May
12
comment How do I convince someone who's bought the Record-Playback line that object oriented framework is essential?
Try now... I had something bad in the URl.
May
12
comment How do I satisfy external auditors that automated tests are at least as effective as manual tests?
It actually is the medical industry, pharma and medical devices, but primarily in document exchange and patient records and history. Hence the heavy regulation. Additionally, while we don't specifically deal with the devices and compounds, patient safety is part of the whole process so there is a lot of necessary reliability in the applications. As for declaring the automation reliable, it's not quite that simple. Internally, proving to our internal auditors would be easy. But when the external auditors come in, they'll need something more substantial.
May
12
comment How do I satisfy external auditors that automated tests are at least as effective as manual tests?
That's the tack I'm currently taking, Rakesh. We're running tests manually and automated in parallel to show that the outputs of both sets of tests are the same, that the tests are finding the exact same kinds of defects, and that the automation is actually more reliable and faster than the manual processes. The only problem with this approach is that it is very resource intensive in that it sucks up a LOT of personnel resource to do both paths until such time as the auditors are satisfied.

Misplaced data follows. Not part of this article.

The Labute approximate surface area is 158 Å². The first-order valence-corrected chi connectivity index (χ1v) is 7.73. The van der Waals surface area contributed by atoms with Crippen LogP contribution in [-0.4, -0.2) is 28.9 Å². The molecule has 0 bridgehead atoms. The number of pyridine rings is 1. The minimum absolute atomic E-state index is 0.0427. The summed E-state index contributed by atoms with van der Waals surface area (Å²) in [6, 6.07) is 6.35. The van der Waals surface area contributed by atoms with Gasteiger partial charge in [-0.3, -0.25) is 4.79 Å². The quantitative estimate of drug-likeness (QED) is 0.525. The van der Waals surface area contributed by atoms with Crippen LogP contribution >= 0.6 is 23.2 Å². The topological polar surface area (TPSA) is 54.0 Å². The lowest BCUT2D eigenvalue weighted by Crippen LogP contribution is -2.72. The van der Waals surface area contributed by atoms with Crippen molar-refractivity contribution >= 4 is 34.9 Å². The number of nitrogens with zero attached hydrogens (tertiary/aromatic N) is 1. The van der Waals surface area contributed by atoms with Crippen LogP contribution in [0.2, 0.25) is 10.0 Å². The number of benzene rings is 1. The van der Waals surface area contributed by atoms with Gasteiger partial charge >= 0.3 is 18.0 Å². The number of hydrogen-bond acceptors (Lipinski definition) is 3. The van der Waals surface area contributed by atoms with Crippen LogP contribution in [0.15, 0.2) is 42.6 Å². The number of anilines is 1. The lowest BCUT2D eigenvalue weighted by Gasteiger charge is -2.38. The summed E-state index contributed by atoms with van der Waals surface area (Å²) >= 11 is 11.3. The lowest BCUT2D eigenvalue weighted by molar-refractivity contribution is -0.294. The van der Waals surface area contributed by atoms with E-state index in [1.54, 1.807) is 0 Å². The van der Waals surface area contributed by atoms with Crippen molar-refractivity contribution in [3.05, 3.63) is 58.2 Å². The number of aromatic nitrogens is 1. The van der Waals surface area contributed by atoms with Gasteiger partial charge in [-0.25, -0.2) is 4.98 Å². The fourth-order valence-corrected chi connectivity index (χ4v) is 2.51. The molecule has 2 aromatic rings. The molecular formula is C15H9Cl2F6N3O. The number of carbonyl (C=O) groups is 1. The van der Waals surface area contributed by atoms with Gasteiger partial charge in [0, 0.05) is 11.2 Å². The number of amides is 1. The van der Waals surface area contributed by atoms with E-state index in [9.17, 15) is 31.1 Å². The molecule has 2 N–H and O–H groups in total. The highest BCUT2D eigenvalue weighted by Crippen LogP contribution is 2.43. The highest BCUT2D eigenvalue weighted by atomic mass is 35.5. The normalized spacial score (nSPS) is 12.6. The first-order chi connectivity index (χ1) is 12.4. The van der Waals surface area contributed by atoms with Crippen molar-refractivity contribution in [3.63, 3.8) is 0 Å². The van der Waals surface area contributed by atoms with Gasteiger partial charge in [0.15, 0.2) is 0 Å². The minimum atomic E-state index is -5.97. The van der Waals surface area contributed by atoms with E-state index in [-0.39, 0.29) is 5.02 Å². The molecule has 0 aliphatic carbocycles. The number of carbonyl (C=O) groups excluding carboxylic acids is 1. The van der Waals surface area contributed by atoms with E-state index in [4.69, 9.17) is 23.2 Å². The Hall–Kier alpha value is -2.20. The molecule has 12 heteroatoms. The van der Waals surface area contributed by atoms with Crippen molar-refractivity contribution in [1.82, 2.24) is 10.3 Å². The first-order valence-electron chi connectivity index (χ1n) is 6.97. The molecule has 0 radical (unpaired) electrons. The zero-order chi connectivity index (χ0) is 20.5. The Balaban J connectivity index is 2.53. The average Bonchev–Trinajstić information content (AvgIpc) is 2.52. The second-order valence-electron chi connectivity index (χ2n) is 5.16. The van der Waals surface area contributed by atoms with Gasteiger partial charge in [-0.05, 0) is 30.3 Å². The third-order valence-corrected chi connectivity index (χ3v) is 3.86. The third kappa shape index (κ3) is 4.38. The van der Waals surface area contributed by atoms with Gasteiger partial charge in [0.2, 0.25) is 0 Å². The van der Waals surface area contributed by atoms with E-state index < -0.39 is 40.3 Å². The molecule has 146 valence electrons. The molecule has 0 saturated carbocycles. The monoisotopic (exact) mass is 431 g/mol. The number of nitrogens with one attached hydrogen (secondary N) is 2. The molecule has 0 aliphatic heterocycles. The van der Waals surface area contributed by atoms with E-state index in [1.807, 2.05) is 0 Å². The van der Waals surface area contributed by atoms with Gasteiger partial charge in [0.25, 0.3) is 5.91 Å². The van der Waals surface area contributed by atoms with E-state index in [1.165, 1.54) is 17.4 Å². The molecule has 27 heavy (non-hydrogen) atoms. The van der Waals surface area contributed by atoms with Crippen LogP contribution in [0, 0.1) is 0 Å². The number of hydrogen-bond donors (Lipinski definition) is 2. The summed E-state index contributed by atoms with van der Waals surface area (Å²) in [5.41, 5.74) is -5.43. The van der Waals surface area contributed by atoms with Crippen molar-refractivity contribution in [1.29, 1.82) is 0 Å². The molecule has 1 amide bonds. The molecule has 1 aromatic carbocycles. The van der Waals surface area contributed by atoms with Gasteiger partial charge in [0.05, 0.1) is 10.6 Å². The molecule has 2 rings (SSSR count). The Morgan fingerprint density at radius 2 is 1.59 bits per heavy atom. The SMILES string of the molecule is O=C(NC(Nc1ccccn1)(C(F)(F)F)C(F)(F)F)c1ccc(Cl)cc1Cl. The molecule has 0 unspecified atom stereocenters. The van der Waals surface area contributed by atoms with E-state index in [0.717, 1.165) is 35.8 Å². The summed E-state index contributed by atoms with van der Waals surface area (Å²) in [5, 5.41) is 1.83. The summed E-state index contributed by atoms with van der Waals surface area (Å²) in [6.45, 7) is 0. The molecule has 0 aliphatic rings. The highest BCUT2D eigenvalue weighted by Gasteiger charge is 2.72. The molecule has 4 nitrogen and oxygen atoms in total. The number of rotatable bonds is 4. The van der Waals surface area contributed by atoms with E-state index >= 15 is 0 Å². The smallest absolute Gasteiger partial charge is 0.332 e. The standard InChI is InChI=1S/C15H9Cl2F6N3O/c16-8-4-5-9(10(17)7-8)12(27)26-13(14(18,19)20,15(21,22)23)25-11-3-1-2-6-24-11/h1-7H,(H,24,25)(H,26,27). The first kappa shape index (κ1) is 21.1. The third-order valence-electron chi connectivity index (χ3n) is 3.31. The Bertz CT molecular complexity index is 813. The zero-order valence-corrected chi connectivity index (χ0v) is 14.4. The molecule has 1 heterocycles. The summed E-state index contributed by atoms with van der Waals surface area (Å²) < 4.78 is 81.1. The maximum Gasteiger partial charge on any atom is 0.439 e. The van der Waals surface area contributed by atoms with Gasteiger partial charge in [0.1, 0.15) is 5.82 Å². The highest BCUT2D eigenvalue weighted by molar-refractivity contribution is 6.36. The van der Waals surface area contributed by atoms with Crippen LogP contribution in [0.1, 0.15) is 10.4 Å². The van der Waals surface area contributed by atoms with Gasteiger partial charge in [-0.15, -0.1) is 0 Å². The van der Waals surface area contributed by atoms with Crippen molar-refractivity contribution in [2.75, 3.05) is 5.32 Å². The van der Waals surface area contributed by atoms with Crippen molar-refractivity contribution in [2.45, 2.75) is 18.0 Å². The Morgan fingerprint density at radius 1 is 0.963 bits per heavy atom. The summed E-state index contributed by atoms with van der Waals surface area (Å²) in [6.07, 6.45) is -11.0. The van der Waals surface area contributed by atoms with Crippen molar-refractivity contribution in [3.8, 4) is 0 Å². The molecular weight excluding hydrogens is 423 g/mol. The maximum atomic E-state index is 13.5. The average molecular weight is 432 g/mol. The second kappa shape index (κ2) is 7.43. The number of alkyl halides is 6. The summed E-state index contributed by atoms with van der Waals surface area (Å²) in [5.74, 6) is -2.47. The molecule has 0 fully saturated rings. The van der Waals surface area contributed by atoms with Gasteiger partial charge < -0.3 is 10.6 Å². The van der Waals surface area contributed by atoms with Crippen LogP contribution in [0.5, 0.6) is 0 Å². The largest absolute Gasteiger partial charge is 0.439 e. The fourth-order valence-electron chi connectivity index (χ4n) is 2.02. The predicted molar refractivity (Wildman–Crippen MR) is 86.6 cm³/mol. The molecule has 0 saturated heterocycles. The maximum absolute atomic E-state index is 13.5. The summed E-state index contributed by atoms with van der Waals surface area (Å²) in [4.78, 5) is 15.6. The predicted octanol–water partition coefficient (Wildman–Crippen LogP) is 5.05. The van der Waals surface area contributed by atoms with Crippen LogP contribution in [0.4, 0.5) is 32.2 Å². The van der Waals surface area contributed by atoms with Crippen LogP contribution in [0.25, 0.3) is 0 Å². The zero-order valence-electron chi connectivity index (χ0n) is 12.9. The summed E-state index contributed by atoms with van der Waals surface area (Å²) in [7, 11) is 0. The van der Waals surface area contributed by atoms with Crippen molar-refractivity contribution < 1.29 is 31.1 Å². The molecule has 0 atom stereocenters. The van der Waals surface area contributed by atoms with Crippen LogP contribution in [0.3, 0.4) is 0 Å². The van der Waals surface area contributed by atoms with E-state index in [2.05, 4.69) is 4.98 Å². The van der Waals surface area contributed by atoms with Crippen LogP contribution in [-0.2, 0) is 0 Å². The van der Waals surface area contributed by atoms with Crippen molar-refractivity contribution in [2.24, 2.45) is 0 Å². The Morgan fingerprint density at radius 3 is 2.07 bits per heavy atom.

May
12
comment How do I satisfy external auditors that automated tests are at least as effective as manual tests?
Two your first question, a bit of both. Some of the testing involves the UI, some of it involves behind-the-scenes processes (SQL stored procs, protocol messaging, etc). Test automation, for me, kind of covers all of that stuff. As for your second comment, yeah, you're right. I've adjusted the question title appropriately.
May
12
comment How do I satisfy external auditors that automated tests are at least as effective as manual tests?
I'll take a look at those two tools, Lyndon, as that might actually answer one of the questions that the validation manager here had for me. Do you have any experience using StoryQ with a tool like TestComplete or QTP? Will it work with those testing tools or is StoryQ more intended for an environment like Visual Studio?